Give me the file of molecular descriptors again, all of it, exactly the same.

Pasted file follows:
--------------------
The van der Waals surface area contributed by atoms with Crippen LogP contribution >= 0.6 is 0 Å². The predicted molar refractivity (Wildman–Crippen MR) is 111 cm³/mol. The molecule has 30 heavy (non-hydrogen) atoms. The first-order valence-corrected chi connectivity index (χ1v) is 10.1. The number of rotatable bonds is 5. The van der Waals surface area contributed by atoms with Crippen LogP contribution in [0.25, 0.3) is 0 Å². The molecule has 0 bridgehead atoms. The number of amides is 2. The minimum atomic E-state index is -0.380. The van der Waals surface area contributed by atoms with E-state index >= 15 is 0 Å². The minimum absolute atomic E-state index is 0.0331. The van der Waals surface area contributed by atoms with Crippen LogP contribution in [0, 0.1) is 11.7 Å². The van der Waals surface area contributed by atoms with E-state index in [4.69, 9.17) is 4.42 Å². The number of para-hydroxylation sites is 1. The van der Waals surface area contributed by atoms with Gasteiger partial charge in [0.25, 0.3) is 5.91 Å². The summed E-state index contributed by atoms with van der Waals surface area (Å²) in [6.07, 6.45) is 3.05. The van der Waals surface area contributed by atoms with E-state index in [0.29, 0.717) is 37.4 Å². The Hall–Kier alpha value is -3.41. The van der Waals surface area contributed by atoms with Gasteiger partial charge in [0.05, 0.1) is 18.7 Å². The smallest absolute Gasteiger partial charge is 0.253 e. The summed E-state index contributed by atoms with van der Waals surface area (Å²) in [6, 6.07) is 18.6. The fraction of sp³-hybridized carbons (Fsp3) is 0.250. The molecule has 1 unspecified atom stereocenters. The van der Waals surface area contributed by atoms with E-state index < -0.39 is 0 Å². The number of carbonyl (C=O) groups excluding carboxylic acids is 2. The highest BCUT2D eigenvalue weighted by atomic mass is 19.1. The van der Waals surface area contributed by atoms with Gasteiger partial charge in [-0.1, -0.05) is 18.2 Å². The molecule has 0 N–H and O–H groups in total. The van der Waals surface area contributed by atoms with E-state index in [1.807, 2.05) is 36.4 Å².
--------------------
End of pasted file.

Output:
The van der Waals surface area contributed by atoms with Crippen LogP contribution >= 0.6 is 0 Å². The predicted molar refractivity (Wildman–Crippen MR) is 111 cm³/mol. The molecule has 30 heavy (non-hydrogen) atoms. The first-order valence-corrected chi connectivity index (χ1v) is 10.1. The number of rotatable bonds is 5. The van der Waals surface area contributed by atoms with Crippen LogP contribution in [0.25, 0.3) is 0 Å². The molecule has 0 bridgehead atoms. The number of amides is 2. The minimum atomic E-state index is -0.380. The van der Waals surface area contributed by atoms with E-state index >= 15 is 0 Å². The minimum absolute atomic E-state index is 0.0331. The van der Waals surface area contributed by atoms with Crippen LogP contribution in [0, 0.1) is 11.7 Å². The van der Waals surface area contributed by atoms with E-state index in [4.69, 9.17) is 4.42 Å². The number of para-hydroxylation sites is 1. The van der Waals surface area contributed by atoms with Gasteiger partial charge in [0.25, 0.3) is 5.91 Å². The summed E-state index contributed by atoms with van der Waals surface area (Å²) in [6.07, 6.45) is 3.05. The van der Waals surface area contributed by atoms with E-state index in [0.29, 0.717) is 37.4 Å². The Hall–Kier alpha value is -3.41. The van der Waals surface area contributed by atoms with Gasteiger partial charge in [0.05, 0.1) is 18.7 Å². The smallest absolute Gasteiger partial charge is 0.253 e. The summed E-state index contributed by atoms with van der Waals surface area (Å²) in [6, 6.07) is 18.6. The fraction of sp³-hybridized carbons (Fsp3) is 0.250. The molecule has 1 unspecified atom stereocenters. The van der Waals surface area contributed by atoms with E-state index < -0.39 is 0 Å². The number of carbonyl (C=O) groups excluding carboxylic acids is 2. The highest BCUT2D eigenvalue weighted by atomic mass is 19.1. The van der Waals surface area contributed by atoms with Gasteiger partial charge in [-0.1, -0.05) is 18.2 Å². The molecule has 0 N–H and O–H groups in total. The van der Waals surface area contributed by atoms with E-state index in [1.807, 2.05) is 36.4 Å².